Niche marketers face many issues, but one of them often rises above all else to consume the affiliate marketers attention; often to their detriment. For those suffering from something often termed as ‘niche attachment syndrome’, determining the competition for a rich niche can become all-consuming.
The questions are fairly simple : is this high-traffic niche worth trying to exploit? Can the marketer be assured of a sufficiently high search engine ranking to make the effort worthwhile? Is the niche attachment justified by the analysis of the competition?
In short – answering these questions ought to help the marketer decide whether to continue with the niche marketing plan, or drop it entirely.
Determining the Niche Content Competition
Having narrowed down the field to one three or four word niche search term, preferably containing one or two brand or model names, the next step is to try and ascertain the competition profile:
- The number of competing sites;
- The quality of competing sites.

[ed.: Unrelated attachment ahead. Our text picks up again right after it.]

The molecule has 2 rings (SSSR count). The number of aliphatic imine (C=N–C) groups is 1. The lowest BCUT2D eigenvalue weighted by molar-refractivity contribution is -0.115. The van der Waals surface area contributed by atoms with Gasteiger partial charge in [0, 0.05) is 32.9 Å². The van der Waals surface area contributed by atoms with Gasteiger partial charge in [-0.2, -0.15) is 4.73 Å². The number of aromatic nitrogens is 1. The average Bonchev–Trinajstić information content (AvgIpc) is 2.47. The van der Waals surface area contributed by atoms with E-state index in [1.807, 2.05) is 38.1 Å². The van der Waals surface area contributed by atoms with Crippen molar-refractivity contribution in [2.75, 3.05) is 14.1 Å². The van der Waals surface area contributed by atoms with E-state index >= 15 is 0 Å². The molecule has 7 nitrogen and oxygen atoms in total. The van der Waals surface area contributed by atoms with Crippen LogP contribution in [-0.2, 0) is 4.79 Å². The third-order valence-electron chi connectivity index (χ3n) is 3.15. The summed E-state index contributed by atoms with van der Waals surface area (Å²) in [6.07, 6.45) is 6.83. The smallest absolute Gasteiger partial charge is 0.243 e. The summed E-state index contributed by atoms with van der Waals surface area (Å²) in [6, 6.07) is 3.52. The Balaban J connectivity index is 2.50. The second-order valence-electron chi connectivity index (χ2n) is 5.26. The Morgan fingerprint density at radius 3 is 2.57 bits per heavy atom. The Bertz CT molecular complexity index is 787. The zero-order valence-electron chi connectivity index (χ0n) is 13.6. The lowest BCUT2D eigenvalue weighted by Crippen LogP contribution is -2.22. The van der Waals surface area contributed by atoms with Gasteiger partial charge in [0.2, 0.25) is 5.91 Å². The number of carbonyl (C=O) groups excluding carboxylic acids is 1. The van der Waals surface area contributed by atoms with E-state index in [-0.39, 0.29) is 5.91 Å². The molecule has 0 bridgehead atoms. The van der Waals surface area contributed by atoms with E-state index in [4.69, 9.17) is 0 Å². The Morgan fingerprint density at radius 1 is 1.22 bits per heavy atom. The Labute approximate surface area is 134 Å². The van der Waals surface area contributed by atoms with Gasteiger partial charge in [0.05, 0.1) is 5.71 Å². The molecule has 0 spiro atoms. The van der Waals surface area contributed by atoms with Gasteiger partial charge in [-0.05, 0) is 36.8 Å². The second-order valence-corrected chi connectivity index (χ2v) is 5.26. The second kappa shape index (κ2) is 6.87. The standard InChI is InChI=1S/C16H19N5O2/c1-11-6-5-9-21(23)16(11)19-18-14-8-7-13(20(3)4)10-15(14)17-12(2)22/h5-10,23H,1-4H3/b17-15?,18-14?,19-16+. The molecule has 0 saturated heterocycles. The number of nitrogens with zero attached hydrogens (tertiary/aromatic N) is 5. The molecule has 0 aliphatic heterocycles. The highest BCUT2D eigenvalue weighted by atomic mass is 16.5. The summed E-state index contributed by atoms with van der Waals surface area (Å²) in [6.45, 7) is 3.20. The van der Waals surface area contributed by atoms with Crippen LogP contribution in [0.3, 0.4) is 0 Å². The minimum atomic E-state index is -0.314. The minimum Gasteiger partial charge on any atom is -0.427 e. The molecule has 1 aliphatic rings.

The first of these attributes is easily served by a quick Google search for keywords identified in the step above. This will yield a figure that could be in the 1,000s or 10,000s. If it is in the 100,000s or 1,000,000s then the niche may be too broad for search marketing, or it may be already saturated.
To determine whether the sub-niche is worth exploiting, it is necessary to look at the sites on the first page of results. Things to check are the quality of the content, and where the page comes from.
A high density of worthless blogs might point to a niche than can be successfully targeted, while a high density of corporate pages may well indicate that the affiliate marketer will have a tough time getting on the all-important first page.
The Market Samurai Revisited
Again, the Market Samurai can be used to rank them using the built-in tools. Crucially, it also measures backlinks, domain age, and several other criteria that search engines use in their ranking systems. This will largely affects how to conduct your link building campaign.
If a collection of pages are in the red (showing low quality) then all the marketer has to do is make sure their own page can excel in the defective areas to have a good chance of ranking above them in the SERPs.
The ranking algorithms at work will tend to place sites with high quality backlinks, a trusted domain, and fresh content (including visitor comments, RSS feeds and the like) above others.
Knowing the competition is half the battle to succeeding in internet niche marketing circles. Those that carry out the research will (usually) reap the rewards, and those that try to merely spam the search engine indexes with worthless, badly targeted, content will usually be disappointed.